Six months ago, more than 40% of the Pimco Total Return Fund was invested in securities with a maturity of less than a year. Now, the fund is boosting its stake in long-term holdings.
NEW YORK (CNNMoney) -- Pimco's Bill Gross has already admitted that his bearish call on U.S. Treasuries earlier this year was a bad bet. Now it seems that the bond guru is taking his lead from the Federal Reserve.
Just as the Fed is doing with Operation Twist, Gross is shifting money from short-term bonds to long-term bonds in the Pimco Total Return Fund ( ), the world's largest bond fund with more than $245 billion in assets under management.
Six months ago, more than 40% of the fund was invested in securities with a maturity of less than a year, and only 2% was invested in holdings with maturities between 10 and 20 years.
That short-term exposure has now been slashed to zero, and Pimco's long-term holdings have been significantly boosted, according to monthly data released by the firm earlier this week.
"What Pimco is doing now is very consistent with the Fed's actions," said Kim Rupert, fixed income analyst at Action Economics. "There's an old adage that says, 'Don't fight the Fed,' because it behooves you to trade in line with them."
The recent moves have also lengthened the average weighted maturity of the holdings in the Total Return Fund to more than seven years, according Pimco's data. Six months ago, the fund's effective duration was less than four years.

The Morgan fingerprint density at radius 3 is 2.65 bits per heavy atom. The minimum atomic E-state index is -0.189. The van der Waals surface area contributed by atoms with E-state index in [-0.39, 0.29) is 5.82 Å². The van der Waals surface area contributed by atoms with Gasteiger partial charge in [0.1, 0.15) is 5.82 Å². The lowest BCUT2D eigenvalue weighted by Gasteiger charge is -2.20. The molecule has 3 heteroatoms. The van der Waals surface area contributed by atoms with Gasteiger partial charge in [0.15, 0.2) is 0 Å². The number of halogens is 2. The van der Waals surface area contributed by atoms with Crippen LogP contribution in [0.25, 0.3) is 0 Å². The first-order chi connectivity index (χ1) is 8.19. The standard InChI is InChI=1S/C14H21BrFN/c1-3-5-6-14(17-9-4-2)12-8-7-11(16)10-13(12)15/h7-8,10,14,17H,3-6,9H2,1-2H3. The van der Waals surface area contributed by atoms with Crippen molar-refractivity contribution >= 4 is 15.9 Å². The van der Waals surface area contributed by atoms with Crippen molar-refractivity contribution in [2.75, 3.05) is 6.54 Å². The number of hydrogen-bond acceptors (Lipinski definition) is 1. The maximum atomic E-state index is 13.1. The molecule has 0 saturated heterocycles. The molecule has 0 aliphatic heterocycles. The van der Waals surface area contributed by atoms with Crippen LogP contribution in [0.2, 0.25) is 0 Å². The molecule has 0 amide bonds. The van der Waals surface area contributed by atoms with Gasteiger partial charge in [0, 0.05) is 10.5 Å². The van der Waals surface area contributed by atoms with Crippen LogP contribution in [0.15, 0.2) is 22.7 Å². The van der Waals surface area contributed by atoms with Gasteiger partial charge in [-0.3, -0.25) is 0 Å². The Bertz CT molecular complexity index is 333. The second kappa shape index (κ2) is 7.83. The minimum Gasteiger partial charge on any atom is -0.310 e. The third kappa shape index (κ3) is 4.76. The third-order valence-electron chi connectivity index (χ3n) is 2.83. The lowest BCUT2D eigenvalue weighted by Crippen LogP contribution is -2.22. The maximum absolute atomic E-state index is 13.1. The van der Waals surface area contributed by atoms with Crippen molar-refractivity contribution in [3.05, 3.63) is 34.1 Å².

That swing suggests that Gross is confident that yields will fall, said Rupert, and it's a stark contrast to how he felt in February, when he slashed the fund's exposure to U.S. Treasuries, betting that yields would spike and prices would fall.
The fund's duration is now also much higher than that of the Barclays Capital U.S. Aggregate Index, a widely-used index of U.S. investment-grade bonds, which stands at about five years.
"The returns on shorter-date securities are so low, that it's basically just parking your money without earning any interest," said Rupert. "The rates on longer-dated bonds are also very low so it's not that much more of a gain, but it is if you consider the portfolio size of Pimco."
For example, the yield on a three-month bill stands at 0.025%, while the yield on the 10-year note sits at 2.23%.
Gross is also ramping up the fund's allocation to mortgage-backed securities, just like the Fed, which is reinvesting proceeds from its maturing investments in mortgage-backed securities.
In addition to extreme market volatility over the last few months, Pimco CEO Mohamed El-Erian said a "series of unthinkables" have also become a reality, including America's credit downgrade and three eurozone countries with junk ratings.
As the U.S. and European economies struggle, Pimco is also building up its holdings of bonds in other international markets. As recently as June, the Total Return Fund was sitting out of emerging and non-US developed markets, but now more than 30% of the portfolio is allocated toward international bonds.
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